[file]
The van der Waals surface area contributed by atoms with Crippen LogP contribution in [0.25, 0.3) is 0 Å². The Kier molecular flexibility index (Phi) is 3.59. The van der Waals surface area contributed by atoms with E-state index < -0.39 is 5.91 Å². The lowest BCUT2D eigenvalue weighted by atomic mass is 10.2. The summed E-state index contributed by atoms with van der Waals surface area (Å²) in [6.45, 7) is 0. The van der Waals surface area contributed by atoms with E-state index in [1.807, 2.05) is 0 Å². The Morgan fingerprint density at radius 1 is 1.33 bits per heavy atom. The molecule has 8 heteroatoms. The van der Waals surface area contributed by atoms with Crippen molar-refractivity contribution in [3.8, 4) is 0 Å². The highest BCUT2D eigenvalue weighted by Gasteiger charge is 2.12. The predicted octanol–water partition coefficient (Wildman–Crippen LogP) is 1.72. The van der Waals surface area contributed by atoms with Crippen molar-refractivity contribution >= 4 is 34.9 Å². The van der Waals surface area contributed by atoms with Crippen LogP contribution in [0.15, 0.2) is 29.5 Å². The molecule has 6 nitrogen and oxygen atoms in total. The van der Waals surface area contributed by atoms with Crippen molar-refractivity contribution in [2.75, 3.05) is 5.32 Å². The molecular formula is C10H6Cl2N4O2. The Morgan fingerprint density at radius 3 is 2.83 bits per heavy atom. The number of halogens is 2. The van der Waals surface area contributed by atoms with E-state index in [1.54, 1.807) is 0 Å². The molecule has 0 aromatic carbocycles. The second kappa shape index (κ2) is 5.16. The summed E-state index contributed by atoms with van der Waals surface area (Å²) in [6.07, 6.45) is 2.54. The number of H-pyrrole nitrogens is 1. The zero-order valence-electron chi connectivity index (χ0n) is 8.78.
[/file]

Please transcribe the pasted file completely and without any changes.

The van der Waals surface area contributed by atoms with Crippen LogP contribution in [0.25, 0.3) is 0 Å². The Kier molecular flexibility index (Phi) is 3.59. The van der Waals surface area contributed by atoms with E-state index < -0.39 is 5.91 Å². The lowest BCUT2D eigenvalue weighted by atomic mass is 10.2. The summed E-state index contributed by atoms with van der Waals surface area (Å²) in [6.45, 7) is 0. The van der Waals surface area contributed by atoms with E-state index in [1.807, 2.05) is 0 Å². The Morgan fingerprint density at radius 1 is 1.33 bits per heavy atom. The molecule has 8 heteroatoms. The van der Waals surface area contributed by atoms with Crippen molar-refractivity contribution in [3.8, 4) is 0 Å². The highest BCUT2D eigenvalue weighted by Gasteiger charge is 2.12. The predicted octanol–water partition coefficient (Wildman–Crippen LogP) is 1.72. The van der Waals surface area contributed by atoms with Crippen molar-refractivity contribution >= 4 is 34.9 Å². The van der Waals surface area contributed by atoms with Crippen LogP contribution in [0.15, 0.2) is 29.5 Å². The molecule has 6 nitrogen and oxygen atoms in total. The van der Waals surface area contributed by atoms with Crippen molar-refractivity contribution in [2.75, 3.05) is 5.32 Å². The molecular formula is C10H6Cl2N4O2. The Morgan fingerprint density at radius 3 is 2.83 bits per heavy atom. The number of halogens is 2. The van der Waals surface area contributed by atoms with E-state index in [1.54, 1.807) is 0 Å². The molecule has 0 aromatic carbocycles. The second kappa shape index (κ2) is 5.16. The summed E-state index contributed by atoms with van der Waals surface area (Å²) in [6.07, 6.45) is 2.54. The number of H-pyrrole nitrogens is 1. The zero-order valence-electron chi connectivity index (χ0n) is 8.78.